HC Deb 02 February 1994 vol 236 cc886-8
13. Mr. Bates

To ask the Secretary of State for Foreign and Commonwealth Affairs what his Department is doing to promote trade with Brazil.

The Minister of State, Foreign and Commonwealth Office (Mr. Alastair Goodlad)

Like all Foreign and Commonwealth Office posts, those in Brazil have export promotion as a top priority. They seek out export opportunities, advise British companies on the business to be won in their markets, lobby on their behalf for major contracts and against discrimination, organise visits by Ministers and trade missions with the specific objective of winning business, among other tasks. I am happy to say that our exports to Brazil were up by more than 50 per cent. in 1993 compared with 1992.

Mr. Bates

I am grateful to my right hon. Friend. Is he aware that that positive answer is endorsed by news that Westland Helicopters has secured a £150 million order to supply nine Superlynx helicopters to the Brazilian navy? Does he agree that that demonstrates not only the strength of the defence industry in Britain, beating off tough competition from the United States and France, but the healthy trade relations that we enjoy with Brazil?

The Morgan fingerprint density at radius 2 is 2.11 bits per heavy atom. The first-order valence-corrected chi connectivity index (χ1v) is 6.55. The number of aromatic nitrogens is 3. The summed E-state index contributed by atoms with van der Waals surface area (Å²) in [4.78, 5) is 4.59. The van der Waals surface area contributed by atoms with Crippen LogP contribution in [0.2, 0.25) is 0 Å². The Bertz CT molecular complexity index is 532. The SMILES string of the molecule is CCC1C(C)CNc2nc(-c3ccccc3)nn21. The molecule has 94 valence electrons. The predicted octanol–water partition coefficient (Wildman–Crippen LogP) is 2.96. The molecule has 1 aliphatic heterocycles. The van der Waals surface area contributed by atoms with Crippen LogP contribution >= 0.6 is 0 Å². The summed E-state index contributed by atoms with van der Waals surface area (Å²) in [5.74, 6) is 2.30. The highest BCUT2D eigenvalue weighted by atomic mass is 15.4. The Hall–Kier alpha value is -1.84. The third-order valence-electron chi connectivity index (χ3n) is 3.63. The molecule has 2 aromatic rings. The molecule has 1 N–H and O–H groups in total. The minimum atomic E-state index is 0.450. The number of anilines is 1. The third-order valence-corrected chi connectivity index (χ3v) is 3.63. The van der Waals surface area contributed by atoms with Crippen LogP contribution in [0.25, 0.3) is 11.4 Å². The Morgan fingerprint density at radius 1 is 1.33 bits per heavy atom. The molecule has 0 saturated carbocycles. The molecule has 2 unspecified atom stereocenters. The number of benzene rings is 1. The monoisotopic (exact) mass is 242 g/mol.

Mr. Goodlad

I am grateful to my hon. Friend. As he says, 1994 has got off to an excellent start in our exports to Brazil and I welcome the announcement by Westland of its success in the £150 million order to supply helicopters to the Brazilian navy. Our embassy in Brazil supported the negotiations throughout.

Mr. McAvoy

The Minister has confirmed that there are arms exports to Brazil. Will he clarify whether Britain also gives aid to Brazil? If the answer is affirmative and bearing in mind the fact that the former Secretary of State for Defence, Lord Younger, and the former Malaysian foreign Minister said that there were links between aid and arms to Malaysia, will the Minister give a categorical assurance that such links will not be established with Brazil?

Mr. Goodlad

The aid programme to Brazil is running at about £4 million a year. Its priorities cover forestry, the urban environment, health and help to non-governmental organisations engaged in rural and urban poverty, including those that help street children. Of course there is no connection between the aid programme and arms sales.